Bump.
Just to be shure, I can use pfSense as a wifi router and firewall combo? Hopefully the range will be better than the current one. If not at least it won't be EOL like the current in all one box.

Yes.


Explain.

but those gate array things are what NSA uses to get enough processing power to spy on people. they wouldnt need to bd their own shit lol also normies dont use FPGAs they use regular shit ass unconfigurable processors that contain integrated 3g spychips

Thanks for the quick reply. Is it possible to DIY a modem, which respect my software freedoms? I assume is talking about how both internal and external actors are trying to gain unathorised access to areas. When compared with a home/personal environment where usually only external actors are trying to gain unathorised access.

Is it possible to DIY a modem
No, even the old VIKING VDSL cards are really just closed off modems with an interface.

Best you can do is if you have something like fibre and then you can do PPPoE directly in pfsense.

Otherwise you will need a modulator and I have found zero open source version of those.

You have a point there, you can still restrict that to an admin vlan... I should probably set that up.

my setup:
-Odroid C1+
-SATA HDD connected via a USB adaptor
-debian image
-haveged becuase it be doing cryptos and shiiet and my hw rng is broken for some reason
-a separate physical switch to have ethernet LAN because why the hell not? a lot cheaper than devices with multiple eth ports
-a usb WiFi dongle running github.com/oblique/create_ap for wireless LAN
-with ssh and tmux you now have an always online linux system you can access anywhere

underrated post

What about DD-WRT?

...

I'm talking about QoS for a non-trivial setup, not a home user (all they ever need is a HTB limiter on upload). Managing tc with a lot of filters (a few thousand) and non-awful performance (almost every tutorial does it wrong and will lead to every filter tested for every packet) requires you to write a btree because the kernel makes no attempt to balance the filters across hash tables itself and documentation on the millions of edge cases in the hash table code is almost non-existent. It also gets extremely tricky to make transactional updates - unlike with netfilter there's no underlying transactional interface that can replace all rules simultaneously so you have to carefully engineer a way for it to be effectively transactional. It's a nightmare.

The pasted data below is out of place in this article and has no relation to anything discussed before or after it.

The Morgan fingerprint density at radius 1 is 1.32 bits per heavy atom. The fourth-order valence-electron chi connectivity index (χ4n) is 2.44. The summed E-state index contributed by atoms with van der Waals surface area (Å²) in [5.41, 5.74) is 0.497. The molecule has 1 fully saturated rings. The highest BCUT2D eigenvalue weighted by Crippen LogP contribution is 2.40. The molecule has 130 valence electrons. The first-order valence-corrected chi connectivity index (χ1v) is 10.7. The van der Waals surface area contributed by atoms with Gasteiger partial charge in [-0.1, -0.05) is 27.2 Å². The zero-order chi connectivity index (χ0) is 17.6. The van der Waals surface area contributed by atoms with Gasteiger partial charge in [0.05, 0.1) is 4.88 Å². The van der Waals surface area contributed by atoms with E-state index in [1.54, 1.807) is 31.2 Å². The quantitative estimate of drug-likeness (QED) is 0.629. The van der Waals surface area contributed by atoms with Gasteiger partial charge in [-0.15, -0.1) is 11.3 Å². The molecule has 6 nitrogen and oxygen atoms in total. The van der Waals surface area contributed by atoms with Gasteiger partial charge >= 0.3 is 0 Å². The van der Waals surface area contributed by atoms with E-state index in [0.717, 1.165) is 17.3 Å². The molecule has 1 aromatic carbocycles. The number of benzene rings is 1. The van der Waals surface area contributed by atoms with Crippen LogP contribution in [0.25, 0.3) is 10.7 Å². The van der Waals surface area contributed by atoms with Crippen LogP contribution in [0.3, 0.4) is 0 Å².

I'd strongly recommend against it, it will fuck up so much software and I learned this the hard way by deploying it and then getting complaints. They monkey with burst such that packets start dropping after about 30 sent near simultaneously. So I had a server that sends tiny heartbeats to connected clients once every 10 seconds and for efficiency reasons this was done with one timer. Once I had more than 30 clients the last clients to connect (so always the last in the datastructure I iterate over) would have their heartbeat dropped by fq_codel. This was a stable pattern (obviously it should not be, but such is the state of fq_codel) and would eventually lead to perfectly healthy clients getting disconnected. I pride myself on my code being perfect and I was furious that fq_codel's retarded design made my code look bad.
Most of the QoS modules on Linux have hidden trainwrecks like that, by the way. Their SFQ implementation has a large, fixed internal buffer of 128 packets that wasn't documented anywhere although I heard it's now configurable. That's HUGE for consumer-tier connections and will quietly cause disgusting amounts of latency which a lot of people won't notice as they don't know how to check TCP sequence graphs, they'll just run a ping along-side a wrecked TCP session and think nothing's wrong as it looks great.

That answers nothing.